Smith Giri, MD, MHS, discusses the options available for transplant-ineligible patients with myeloma, the factors to consider to personalize treatment, and future directions in the field.
To effectively tailor treatment for transplant-ineligible patients with multiple myeloma in the frontline setting, factors such as frailty status must be taken into consideration, according to Smith Giri, MD, MHS.
“Often, improving efficacy comes at a risk of excess toxicity, so the decision should be individualized at the end of the day,” said Giri, a member of the Institute for Cancer Outcomes and Survivorship, University of Alabama at Birmingham (UAB). “We need to learn more about how to adapt some of the treatment options available based on the different frailty status of each unique patient. There is a lot to be done in terms of personalization of treatment in transplant-ineligible patients.”
In an interview with OncLive during the 2020 International Perspectives in Cancer webinar on Multiple Myeloma, Giri, who is also an assistant professor in the Department of Medicine of the Division of Hematology/Oncology at UAB, discussed the options available for transplant-ineligible patients with myeloma, the factors to consider to personalize treatment, and future directions in the field.
OncLive: What factors should be considered when determining whether a patient is eligible for transplant?
Giri: Transplant eligibility has been historically defined by some of the early trials testing the role of autologous stem cell transplant in patients with multiple myeloma based on an age cutoff of 65 years or younger or those with limited comorbidities. However, in the United States and in many other countries, the age cutoff of 65 years is almost never followed. In fact, data from many single-institution studies, as well as the Center for International Blood and Marrow Transplant Research, suggest that patients well into their 70s routinely undergo transplant with very good outcomes and extremely low toxicity, particularly early treatment-related mortality.
The most recent ASCO guidelines recommend no clear age cutoff for transplant. Generally, though, in our institution and elsewhere, a patient who is older 75 years of age is generally considered ineligible. Again, it is important to acknowledge that there are very limited data [regarding] the right age cutoff.
It is also important to recognize that transplant eligibility remains subjective and it's really up to the patient and the transplant physician to decide [whether or not transplant is the best option]. This process usually includes a physical exam and assessment of organ function, including pulmonary function tests and echocardiogram, as well as a subjective estimate of their performance status or their frailty.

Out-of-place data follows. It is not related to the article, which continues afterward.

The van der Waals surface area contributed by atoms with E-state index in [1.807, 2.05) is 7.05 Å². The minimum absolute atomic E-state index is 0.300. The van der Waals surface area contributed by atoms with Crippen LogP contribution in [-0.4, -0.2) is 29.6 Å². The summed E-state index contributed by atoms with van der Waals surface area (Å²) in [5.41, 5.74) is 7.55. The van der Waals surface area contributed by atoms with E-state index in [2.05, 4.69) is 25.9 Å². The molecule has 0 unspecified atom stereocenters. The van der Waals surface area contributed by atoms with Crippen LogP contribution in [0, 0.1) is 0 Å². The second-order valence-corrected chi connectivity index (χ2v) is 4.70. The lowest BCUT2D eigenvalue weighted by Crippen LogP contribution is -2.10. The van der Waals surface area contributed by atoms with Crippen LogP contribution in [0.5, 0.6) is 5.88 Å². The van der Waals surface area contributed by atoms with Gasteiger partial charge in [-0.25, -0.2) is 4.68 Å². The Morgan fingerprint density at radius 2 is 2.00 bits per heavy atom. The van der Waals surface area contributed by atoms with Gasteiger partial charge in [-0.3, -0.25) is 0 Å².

How do you determine the frailty of patients in practice?
Generally, in myeloma, frailty is a relatively novel concept. There is no universally agreed criteria to define frailty; however, frailty typically [focuses on the] treatment-related tolerability of any older individual to withstand and to safely undergo a treatment without excess toxicity. Two fundamental approaches are used to measure frailty: the so-called Fried phenotypic approach and the Rockwood Accumulation of Deficits approach.
The International Myeloma Working Group (IMWG), led by Antonio Palumbo, MD, of the University of Torino, combined age, the Charlson Comorbidity Index, and the Activities of Daily Living and Instrumental Activities of Daily Living into a cumulative score, which categorized patients into fit, unfit, and frail. A paper that came out in 2014 really laid out the foundation of how we could define frailty. The authors nicely showed that [this score] predicts not just survival, but also treatment-related toxicity.
Several other frailty scores have been proposed by other authors. For example, we have seen a revised Myeloma Comorbidity Index and a frailty approximate using ECOG performance status, age, and comorbidity.
[One] important area that needs further work in patients with multiple myeloma is narrowing down and widely validating a simple, easy-to-use, frailty index that can be quickly adopted in our routine clinical practice. Having said that, at UAB we do a comprehensive frailty evaluation [using] a deficit accumulation approach. We do both the IMWG frailty index, but we also capture a lot more. We have prepared our own deficit accumulation–based frailty index prepared in the context of an ongoing longitudinal study. We are collecting more data than the IMWG to try to identify and refine these indexes in the future.
How do you approach the up-front treatment for patients who are considered to be ineligible for transplant?
More than 1 option is available for our transplant-ineligible patients. Historically speaking, the first trial that compared lenalidomide (Revlimid)/dexamethasone doublet therapy with the traditional melphalan flufenamide (Melflufen)–based triplet established the superiority [of the former approach]. The MPT regimen—comprised of melphalan, prednisone, and thalidomide (Thalomid)—was widely accepted as an important benchmark and an important treatment for transplant-ineligible [patients].